In late February, after the height of the controversy had passed, formation of the Canadian Group was announced. 36 The original Group of Seven never actually disbanded but was absorbed instead into the larger society whose twenty-eight members included most of the progressive English-speaking artists from across Canada. 37

With Lawren Harris as president and Fred Housser as secretary it was evident the new group would follow a nationalistic path, a direction not accepted by all the new members. Brooker wrote to FitzGerald:

I am a little afraid that a strong nationalistic bias, which always gets into the utterances of the old Group, either public or private, is going to continue very strongly in the new Group. Comfort and I were the only ones at the meeting who raised our voices in protest against this rather insular attitude. We both felt, for example, that the very name of the new Group – Canadian Group of Painters – puts undue emphasis on the word 'Canadian.' 38 However, the majority of the new members felt a great debt to the Group for supporting them and were honoured to be invited as members.

The first exhibition was being prepared for November 39 when the new group was invited to exhibit at the Heinz Art Salon in Atlantic City. 40 The Group of Seven had always put great stress on foreign exhibitions to project their particular image. It did not seem incongruous, apparently, that a new nationalistic Canadian group should have its first exhibition outside of Canada.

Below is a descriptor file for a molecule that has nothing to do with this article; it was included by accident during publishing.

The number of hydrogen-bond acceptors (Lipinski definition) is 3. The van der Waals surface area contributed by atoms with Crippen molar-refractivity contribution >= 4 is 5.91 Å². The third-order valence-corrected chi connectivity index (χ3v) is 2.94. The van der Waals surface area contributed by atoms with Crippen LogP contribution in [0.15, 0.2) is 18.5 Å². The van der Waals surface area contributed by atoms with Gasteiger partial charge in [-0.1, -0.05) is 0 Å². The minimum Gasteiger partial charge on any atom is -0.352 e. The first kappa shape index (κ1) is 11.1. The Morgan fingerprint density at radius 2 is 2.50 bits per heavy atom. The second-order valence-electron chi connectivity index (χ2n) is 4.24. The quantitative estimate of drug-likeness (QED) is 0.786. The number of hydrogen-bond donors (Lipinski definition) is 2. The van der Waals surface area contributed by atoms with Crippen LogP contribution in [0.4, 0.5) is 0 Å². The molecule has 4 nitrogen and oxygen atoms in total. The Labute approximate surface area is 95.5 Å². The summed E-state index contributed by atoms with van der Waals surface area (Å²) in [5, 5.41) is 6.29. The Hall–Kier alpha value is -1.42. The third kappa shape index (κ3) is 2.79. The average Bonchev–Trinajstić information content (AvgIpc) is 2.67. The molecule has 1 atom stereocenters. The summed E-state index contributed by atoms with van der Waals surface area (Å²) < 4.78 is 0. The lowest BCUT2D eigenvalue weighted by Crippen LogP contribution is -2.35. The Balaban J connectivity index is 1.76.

The Atlantic City exhibition 41 was limited solely to members of the Canadian Group of Painters – with two works by J.E.H. MacDonald 42 as a tribute to that deceased member of the Group of Seven. The foreword to the catalogue pointed out that 'Modernism in Canada has almost no relation to the modernism in Europe . . . in Canada, the main concerns have been with landscape moods and rhythms . . . . Their work is strongly redolent of the Canadian soil and has a distinctly national flavor.' Some reviewers appreciated this aspect of the art, 43 while others did not. The American critic Carlyle Burrows, for example, commented: 'In spite of the full-flavored quality of their work, the Canadians are seldom painters of robust and telling vitality. Too much seems dependent upon a decorative formula which is repeated rather obviously by most of the painters in the exhibition.' 44

The first exhibition to be held in Canada opened in November at The Art Gallery of Toronto. The scope of the Group's aims was expanded in the Foreword to the catalogue: 'Hitherto it has been a landscape art. . . but here and there figures and portraits have been slowly added to the subject matter, strengthening and occupying the background of landscape. Here also more modern ideas of technique and subject have been brought into the scope of Canadian painting . . . .' 45 Paintings by twenty-five invited contributors supplemented the works of the 'group of twenty-eight.' 46